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Date: 15 & 16 October 2004 at 20.00
: The Chan Centre for the Performing Arts

Reviewer: J. H. Stape



Programme: Clarke Prince of Denmark's March | Purcell-Britten Chaconne in G Minor | Handel Concerto Grosso in B Minor | JS Bach Orchestral Suite No 2 | Manfredini Concerto for Two Trumpets | CPE Bach Symphony in B Minor | JS Bach Orchestral Suite No 3

Conductor: David Lockington | Flute: Christie Reside Trumpets: Marcus Goddard and Raymond Kirkham

David LockingtonProgramming a concert with so many pieces risks a bitsy feeling of more pips and squeaks than a satisfying full course, but the planning here proved masterful -- thank goodness, we were spared Pachebel's "Canon" -- from the festive opening to the mighty strains of Bach's Orchestral Suite. The orchestra and soloists, ably led by Maestro David Lockington, were in characteristically fine form.

Jeremiah Clarke's stately March, long wrongly attributed to Henry Purcell, was familiar stuff enough but served as a welcome greeting to the evening, showing off the Chan's vibrant acoustics as the trumpeters perched far back and above the stage filled the hall to its remotest corners. The mood immediately shifted with the solemn, almost larmoyant, opening of Purcell's Chacony in G minor, a work of infinite grace and refinement that established the mood for the first segment of the programme, its two other works being in minor keys.

Handel's robust Concerto Grosso in B minor received a strong, characterful rendition, with particularly rich contributions by Concertmaster Mark Frewer to a fluently idiomatic performance. Flautist Christie Reside, another of the orchestra's treasures, was an exciting soloist in Bach's Orchestral Suite No. 2. Sprightly and deft articulation combined with flawless technique yielded a performance of singular charm and made fresh even the all- too-often played last movement.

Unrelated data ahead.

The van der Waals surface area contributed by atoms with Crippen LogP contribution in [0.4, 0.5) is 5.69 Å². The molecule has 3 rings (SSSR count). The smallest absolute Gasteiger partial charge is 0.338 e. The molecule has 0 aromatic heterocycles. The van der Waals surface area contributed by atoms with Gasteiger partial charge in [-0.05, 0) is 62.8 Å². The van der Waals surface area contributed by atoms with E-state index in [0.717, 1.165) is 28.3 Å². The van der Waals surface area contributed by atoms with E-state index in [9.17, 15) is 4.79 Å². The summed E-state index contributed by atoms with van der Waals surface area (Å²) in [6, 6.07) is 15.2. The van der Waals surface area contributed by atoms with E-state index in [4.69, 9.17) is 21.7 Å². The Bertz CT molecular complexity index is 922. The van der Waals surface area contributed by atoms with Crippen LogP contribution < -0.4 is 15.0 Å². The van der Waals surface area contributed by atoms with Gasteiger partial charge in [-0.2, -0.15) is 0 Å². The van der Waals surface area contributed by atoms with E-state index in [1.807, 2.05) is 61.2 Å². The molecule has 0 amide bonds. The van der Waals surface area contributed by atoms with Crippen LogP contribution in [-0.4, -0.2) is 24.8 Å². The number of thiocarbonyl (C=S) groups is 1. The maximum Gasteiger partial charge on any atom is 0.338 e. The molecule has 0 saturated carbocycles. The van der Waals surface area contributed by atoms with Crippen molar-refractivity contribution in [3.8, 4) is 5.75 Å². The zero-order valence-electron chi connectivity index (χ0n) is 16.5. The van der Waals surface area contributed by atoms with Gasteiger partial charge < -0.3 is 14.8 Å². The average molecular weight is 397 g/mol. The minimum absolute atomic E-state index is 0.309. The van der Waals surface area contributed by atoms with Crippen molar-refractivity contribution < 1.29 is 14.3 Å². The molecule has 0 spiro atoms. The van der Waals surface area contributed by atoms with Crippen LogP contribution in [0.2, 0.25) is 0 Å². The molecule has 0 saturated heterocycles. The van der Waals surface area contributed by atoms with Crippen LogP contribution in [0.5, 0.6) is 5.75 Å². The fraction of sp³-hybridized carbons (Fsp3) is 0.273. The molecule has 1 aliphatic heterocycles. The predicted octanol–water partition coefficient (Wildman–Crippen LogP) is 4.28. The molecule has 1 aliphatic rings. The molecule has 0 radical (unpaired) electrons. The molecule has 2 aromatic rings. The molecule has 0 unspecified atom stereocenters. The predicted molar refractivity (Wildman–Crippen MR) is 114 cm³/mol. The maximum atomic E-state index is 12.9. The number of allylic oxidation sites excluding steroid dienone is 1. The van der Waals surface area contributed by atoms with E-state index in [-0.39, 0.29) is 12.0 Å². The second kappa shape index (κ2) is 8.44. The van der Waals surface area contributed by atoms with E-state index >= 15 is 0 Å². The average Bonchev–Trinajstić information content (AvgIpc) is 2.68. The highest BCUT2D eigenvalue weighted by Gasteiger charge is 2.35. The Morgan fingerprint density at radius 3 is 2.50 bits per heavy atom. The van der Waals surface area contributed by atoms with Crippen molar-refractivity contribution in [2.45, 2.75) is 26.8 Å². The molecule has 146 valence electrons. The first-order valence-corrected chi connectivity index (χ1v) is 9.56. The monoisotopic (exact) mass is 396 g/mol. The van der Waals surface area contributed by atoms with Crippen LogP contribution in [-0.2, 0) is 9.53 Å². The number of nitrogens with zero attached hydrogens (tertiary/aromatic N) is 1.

Evidence aplenty of the orchestra's superb brass section (it was also recently forthcoming in the Mahler Symphony No. 3) was on hand in the Manfredini Trumpet Concerto, given an ebullient, even cocky, reading by Marcus Goddard and Raymond Kirkham. Cascading sounds gave an energetic close to this vivacious piece.

C. P. E. Bach's showy and confident Symphony for Strings is, as it were, the "Smile of Reason" set to music. Metonymic exactitude combined with spirited playing, and the sound here was big and bright, with Lockington urging on a committed performance.

JS BachJohan Sebastian Bach's Orchestral Suite, nearly swept all the previous splendours before it, with the orchestra giving a generous, bold performance of this large-scale and elegant work, its infectious toe-tapping opening and closing movements broken by a wistful moment. The familiar second movement ("Air on a G string"), with its plaintive and longing, presages the Romantics well before the letter. The opening movement's thumpy, open character returned in the finale, giving a perfect twist to an evening of accomplished and occasionally outstanding string playing.

Maestro Lockington's return to the VSO podium was the stuff inspiration. Eminently personable, he presided with stylish elegance, coaxing out performances that glittered on into the autumn evening.

2004 J. H. Stape